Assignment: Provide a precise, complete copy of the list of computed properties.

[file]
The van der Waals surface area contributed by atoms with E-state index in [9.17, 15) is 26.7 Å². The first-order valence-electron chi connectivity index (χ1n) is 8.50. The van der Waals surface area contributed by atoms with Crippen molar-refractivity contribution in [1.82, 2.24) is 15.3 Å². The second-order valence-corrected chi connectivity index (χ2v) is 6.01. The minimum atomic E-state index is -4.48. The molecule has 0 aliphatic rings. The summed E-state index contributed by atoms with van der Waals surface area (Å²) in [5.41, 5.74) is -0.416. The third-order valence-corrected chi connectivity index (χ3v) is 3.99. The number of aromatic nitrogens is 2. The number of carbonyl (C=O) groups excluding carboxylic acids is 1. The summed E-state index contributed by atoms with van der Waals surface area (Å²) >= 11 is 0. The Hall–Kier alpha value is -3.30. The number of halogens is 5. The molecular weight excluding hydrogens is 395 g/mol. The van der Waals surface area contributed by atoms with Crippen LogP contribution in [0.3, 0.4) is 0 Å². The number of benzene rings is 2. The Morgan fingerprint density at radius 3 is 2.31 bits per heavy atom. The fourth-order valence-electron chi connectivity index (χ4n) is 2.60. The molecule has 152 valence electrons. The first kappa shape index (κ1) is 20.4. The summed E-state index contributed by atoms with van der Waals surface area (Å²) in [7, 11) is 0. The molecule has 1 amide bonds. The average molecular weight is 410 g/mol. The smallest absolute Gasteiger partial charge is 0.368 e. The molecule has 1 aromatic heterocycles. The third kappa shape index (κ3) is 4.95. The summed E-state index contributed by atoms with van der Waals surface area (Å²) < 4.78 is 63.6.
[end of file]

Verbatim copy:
The van der Waals surface area contributed by atoms with E-state index in [9.17, 15) is 26.7 Å². The first-order valence-electron chi connectivity index (χ1n) is 8.50. The van der Waals surface area contributed by atoms with Crippen molar-refractivity contribution in [1.82, 2.24) is 15.3 Å². The second-order valence-corrected chi connectivity index (χ2v) is 6.01. The minimum atomic E-state index is -4.48. The molecule has 0 aliphatic rings. The summed E-state index contributed by atoms with van der Waals surface area (Å²) in [5.41, 5.74) is -0.416. The third-order valence-corrected chi connectivity index (χ3v) is 3.99. The number of aromatic nitrogens is 2. The number of carbonyl (C=O) groups excluding carboxylic acids is 1. The summed E-state index contributed by atoms with van der Waals surface area (Å²) >= 11 is 0. The Hall–Kier alpha value is -3.30. The number of halogens is 5. The molecular weight excluding hydrogens is 395 g/mol. The van der Waals surface area contributed by atoms with Crippen LogP contribution in [0.3, 0.4) is 0 Å². The number of benzene rings is 2. The Morgan fingerprint density at radius 3 is 2.31 bits per heavy atom. The fourth-order valence-electron chi connectivity index (χ4n) is 2.60. The molecule has 152 valence electrons. The first kappa shape index (κ1) is 20.4. The summed E-state index contributed by atoms with van der Waals surface area (Å²) in [7, 11) is 0. The molecule has 1 amide bonds. The average molecular weight is 410 g/mol. The smallest absolute Gasteiger partial charge is 0.368 e. The molecule has 1 aromatic heterocycles. The third kappa shape index (κ3) is 4.95. The summed E-state index contributed by atoms with van der Waals surface area (Å²) < 4.78 is 63.6.